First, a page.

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Roxburgh

district, Borders region, southern Scotland. Created by the reorganization of 1975, it includes most of the former county of Roxburgh (q.v.) and a small part of the former county of Berwick. Hawick is the seat of the district authority. The district, with an area of 595 square miles (1,540 square km), contains the entire basin of the Teviot River, which flows northeast in its dale (valley) to its confluence with the Tweed at Kelso. Rolling grass moorlands enclose the farmland in the deep valleys. Most of the district's land is under grass. Upland sheep farming is the chief occupation west of Hawick. The lowland crop-livestock farms combine sheep and cattle breeding. The economies of Roxburgh's towns centre on their markets, textile manufactures, and tourist trade. Hawick is especially noted for hosiery and knitwear. Pop. (1987 est.) 35,133.

[Roxburgh map]

The Borders of Scotland - Roxburgh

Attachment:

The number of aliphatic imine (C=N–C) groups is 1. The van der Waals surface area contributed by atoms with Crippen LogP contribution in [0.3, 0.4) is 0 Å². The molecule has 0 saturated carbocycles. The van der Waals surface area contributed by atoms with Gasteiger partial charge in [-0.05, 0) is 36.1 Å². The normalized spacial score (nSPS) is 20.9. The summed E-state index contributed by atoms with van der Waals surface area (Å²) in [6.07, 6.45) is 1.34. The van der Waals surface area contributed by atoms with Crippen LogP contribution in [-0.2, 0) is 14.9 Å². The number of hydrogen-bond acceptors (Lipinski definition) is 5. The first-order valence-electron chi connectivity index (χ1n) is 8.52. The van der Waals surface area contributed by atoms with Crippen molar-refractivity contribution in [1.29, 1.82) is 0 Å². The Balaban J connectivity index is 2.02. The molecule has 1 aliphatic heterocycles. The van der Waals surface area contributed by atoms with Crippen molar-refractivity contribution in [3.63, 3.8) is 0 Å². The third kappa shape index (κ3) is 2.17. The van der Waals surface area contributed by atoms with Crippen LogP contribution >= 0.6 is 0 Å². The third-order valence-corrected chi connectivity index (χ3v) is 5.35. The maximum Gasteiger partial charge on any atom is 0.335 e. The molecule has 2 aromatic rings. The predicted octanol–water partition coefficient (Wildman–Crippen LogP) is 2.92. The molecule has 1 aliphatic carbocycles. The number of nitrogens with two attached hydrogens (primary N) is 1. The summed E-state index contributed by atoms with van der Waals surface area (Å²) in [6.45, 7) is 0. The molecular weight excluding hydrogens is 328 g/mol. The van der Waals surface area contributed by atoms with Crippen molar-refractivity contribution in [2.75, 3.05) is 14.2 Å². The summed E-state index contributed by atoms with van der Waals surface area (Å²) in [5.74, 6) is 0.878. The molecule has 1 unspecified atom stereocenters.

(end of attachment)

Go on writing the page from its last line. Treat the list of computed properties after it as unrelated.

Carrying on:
Roxburgh, also called ROXBURGHSHIRE, former county, southern Scotland; since the reorganization of 1975 it is mostly in Roxburgh district, of Borders region. Numerous archaeological remains in the area include hill forts in the dales and later Roman camps, forts, and signal stations, as well as Dere Street, the Roman road running north from England. After the Roman withdrawal the area was occupied by the Britons of Strathclyde, and it was later annexed to Northumbria for four centuries until it was ceded to Scotland in 1018. Roxburgh was constituted a shire by David I, and its ancient town of Roxburgh formed one of the Court of Four Burghs. The town was abandoned when the castle was destroyed and James II of Scotland killed in 1460; it was superseded by Kelso. Other towns in the locality were repeatedly burned during border warfare between the Scots and English, and the abbeys of Jedburgh, Kelso, and Melrose were ruined in 1544-45. Abbotsford, near Melrose, was the last home of the 19th-century novelist Sir Walter Scott, and the surrounding area is known as "the Scott country."


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